Unhelpful Thinking Patterns 10/11 - Judgements & Labelling
Updated: Aug 4
This is the tenth part of a series looking at common unhelpful thinking habits. These are patterns of thinking that our minds can slip into as a way of coping with challenging situations. You can read more about this in my earlier post here.
Everyone makes judgement about things, other people, and themselves (it’s a natural thing to do!), but there are times when it can take you into the territory of an unhelpful thinking pattern if it is starting to impact on your life.
This way of thinking is when we form an opinion of ourselves or other people based on a single data point, for example “I’m a failure” because you failed a single test or “they’re incompetent” because they made a single mistake. We fall into a habit of defining the individual (ourselves or others) based on our emotional reaction to a single event, rather than seeing it as a thing (behaviour) that someone did.
This thinking habit has similarities with the black and white thinking habit (here) as the labels we apply offer no room for manoeuvre outside of the narrow, restrictive opinion. For example, you might have a difficult interaction with someone and label them as an idiot, continuing to judge them in all subsequent interactions through that lens which will obviously influence how you respond to them, potentially causing even more difficulties. Another example could be where we make a faux pas in public and then label ourselves as socially inadequate, which will then potentially cause us to feel more anxious in future social situations, but that anxiety then leads to more feelings of discomfort for us.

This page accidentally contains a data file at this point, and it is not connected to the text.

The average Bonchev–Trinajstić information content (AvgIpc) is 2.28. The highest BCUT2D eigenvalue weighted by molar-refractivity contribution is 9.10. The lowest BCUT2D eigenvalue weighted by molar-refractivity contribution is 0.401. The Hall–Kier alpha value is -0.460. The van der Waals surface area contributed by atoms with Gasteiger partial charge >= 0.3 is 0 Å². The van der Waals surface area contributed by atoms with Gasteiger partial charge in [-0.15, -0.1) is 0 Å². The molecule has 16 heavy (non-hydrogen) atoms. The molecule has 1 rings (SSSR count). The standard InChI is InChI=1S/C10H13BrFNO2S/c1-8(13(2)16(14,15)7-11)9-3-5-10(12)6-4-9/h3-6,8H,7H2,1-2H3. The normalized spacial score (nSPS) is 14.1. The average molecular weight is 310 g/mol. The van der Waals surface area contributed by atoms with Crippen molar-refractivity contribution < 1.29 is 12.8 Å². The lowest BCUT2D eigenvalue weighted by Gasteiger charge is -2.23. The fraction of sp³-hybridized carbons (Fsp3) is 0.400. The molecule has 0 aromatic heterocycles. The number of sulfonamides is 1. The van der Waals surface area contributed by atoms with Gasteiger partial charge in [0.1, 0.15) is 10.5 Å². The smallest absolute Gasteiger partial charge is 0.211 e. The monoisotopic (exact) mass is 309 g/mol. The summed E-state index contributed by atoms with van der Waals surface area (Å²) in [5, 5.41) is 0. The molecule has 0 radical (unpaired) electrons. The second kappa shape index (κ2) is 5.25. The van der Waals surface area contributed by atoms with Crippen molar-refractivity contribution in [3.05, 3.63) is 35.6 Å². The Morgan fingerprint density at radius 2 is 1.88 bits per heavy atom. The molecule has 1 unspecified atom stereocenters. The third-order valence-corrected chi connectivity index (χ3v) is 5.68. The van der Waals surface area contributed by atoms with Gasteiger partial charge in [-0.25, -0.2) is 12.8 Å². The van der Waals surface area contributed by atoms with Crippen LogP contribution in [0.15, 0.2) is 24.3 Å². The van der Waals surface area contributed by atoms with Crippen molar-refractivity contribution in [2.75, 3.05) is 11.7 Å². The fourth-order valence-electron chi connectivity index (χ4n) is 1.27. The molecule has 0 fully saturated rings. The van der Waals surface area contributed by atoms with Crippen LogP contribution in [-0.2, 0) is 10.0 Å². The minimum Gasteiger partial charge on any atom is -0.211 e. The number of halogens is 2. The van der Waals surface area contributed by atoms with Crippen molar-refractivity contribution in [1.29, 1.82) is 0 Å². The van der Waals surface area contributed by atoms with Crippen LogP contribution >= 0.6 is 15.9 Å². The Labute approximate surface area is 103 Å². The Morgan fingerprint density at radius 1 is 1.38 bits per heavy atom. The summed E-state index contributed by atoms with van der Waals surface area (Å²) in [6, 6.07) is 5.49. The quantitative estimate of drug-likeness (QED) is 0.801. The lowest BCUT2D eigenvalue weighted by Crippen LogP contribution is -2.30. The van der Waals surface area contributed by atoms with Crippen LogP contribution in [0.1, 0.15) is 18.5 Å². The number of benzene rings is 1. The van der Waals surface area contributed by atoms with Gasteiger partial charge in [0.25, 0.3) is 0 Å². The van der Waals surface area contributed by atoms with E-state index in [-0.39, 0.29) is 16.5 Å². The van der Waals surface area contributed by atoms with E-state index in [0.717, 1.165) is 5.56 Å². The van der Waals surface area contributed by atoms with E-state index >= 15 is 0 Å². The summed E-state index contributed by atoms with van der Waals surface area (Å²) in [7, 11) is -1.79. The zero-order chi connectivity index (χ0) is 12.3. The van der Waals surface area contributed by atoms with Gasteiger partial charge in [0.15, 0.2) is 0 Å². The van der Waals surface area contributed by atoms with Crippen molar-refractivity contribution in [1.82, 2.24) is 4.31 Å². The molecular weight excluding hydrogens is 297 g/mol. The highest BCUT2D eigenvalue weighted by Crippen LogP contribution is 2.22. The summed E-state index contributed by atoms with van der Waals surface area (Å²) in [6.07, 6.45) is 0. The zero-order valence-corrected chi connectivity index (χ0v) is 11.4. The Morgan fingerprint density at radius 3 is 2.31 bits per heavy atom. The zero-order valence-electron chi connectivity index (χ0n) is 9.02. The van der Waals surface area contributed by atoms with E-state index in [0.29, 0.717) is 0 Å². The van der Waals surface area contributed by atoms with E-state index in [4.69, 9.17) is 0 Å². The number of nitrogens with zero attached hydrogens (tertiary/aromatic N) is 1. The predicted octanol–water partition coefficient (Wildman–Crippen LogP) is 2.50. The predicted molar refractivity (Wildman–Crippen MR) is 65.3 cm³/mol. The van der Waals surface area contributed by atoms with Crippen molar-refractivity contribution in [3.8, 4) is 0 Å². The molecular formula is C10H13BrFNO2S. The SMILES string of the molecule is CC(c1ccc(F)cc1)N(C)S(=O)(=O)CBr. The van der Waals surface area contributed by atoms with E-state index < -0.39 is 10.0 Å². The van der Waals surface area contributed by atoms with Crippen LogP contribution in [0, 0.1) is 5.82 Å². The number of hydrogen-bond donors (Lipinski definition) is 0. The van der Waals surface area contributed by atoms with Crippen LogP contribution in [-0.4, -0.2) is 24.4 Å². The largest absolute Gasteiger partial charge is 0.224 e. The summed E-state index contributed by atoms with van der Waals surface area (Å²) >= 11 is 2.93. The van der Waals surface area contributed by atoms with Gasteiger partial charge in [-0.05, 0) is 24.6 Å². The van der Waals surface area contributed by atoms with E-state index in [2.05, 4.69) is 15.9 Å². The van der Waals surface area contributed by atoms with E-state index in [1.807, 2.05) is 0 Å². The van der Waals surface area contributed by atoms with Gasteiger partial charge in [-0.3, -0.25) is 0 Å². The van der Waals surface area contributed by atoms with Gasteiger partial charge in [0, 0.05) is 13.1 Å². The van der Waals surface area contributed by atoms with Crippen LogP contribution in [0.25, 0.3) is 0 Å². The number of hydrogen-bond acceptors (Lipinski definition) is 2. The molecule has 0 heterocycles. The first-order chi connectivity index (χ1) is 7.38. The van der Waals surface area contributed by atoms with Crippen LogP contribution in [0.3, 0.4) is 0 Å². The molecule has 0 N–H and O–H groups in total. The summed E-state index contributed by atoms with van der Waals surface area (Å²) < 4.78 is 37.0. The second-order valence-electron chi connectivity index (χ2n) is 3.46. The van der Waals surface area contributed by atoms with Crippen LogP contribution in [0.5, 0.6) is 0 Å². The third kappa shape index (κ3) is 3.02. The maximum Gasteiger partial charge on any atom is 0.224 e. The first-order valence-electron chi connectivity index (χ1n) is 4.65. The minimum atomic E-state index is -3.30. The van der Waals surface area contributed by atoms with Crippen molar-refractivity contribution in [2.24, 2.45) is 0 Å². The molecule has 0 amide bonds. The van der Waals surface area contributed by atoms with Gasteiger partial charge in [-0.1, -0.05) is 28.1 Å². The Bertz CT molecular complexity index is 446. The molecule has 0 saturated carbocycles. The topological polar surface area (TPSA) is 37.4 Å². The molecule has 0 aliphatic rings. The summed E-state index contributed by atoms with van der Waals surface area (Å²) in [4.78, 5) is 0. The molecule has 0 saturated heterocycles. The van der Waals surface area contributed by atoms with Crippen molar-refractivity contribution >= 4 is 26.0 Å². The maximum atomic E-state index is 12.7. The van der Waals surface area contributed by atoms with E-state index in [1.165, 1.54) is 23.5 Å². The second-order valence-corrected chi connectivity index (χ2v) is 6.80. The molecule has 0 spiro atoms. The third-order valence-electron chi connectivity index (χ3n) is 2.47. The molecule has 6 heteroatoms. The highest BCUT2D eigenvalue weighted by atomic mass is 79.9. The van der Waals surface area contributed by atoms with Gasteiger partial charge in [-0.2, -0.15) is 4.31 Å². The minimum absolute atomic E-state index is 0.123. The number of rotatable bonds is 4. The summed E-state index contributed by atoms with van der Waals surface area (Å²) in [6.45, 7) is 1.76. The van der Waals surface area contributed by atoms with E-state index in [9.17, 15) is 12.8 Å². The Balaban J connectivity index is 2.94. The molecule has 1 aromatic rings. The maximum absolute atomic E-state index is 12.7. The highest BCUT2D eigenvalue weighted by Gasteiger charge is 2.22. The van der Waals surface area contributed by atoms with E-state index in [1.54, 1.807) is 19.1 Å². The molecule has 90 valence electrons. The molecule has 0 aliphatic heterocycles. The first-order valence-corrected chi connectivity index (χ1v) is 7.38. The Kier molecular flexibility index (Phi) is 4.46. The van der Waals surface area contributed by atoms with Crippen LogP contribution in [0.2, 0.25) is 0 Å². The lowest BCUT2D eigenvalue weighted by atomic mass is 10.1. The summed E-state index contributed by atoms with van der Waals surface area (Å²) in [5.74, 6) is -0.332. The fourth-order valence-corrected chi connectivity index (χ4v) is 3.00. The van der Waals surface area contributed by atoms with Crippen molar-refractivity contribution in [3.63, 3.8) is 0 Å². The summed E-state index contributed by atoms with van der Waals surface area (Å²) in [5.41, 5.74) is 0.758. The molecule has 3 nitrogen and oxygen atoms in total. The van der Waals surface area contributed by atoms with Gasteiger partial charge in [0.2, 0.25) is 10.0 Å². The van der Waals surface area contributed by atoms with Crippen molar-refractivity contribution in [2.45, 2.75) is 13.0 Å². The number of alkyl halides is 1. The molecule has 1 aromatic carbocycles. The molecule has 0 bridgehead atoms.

Applying labels to ourselves can lead to us feeling anxious, depressed and sometimes even shame; applying labels to others can lead to us feeling frustrated, angry and even sometimes disgust. In this thinking pattern we are using highly emotional (and often inaccurate and unreasonable) language to describe a person in a global sense – ie “I am stupid” as opposed to “I did a stupid thing”; “he’s selfish” rather than “he did something selfish”. There is an element of the mental filter (see here) about this thinking pattern, as once we have applied the label we then tend to filter out any contradictory information, which then makes the label seem all the more believable to us.
There is a simple way of working to overcome this thinking pattern, which is to notice and objectively describe the behaviour that we observe in ourselves or the other person – "I am late to work on this occasion"; "she failed this test"; "he spoke to me brusquely on this occasion" – rather than making a global assessment of our/their character. By using this objective language, stating facts rather than emotionally fuelled opinions, we can find that fewer negatives are triggered for us and we can feel a greater sense of resilience to manage whatever the challenging situation is that we are facing at the time.
And don’t forget to show kindness to yourself – slip ups are inevitable, so be open to forgiving yourself on the occasions that you fall back into the old habit; after all, you don’t want to wake up your inner critic after working so hard on that in my earlier post!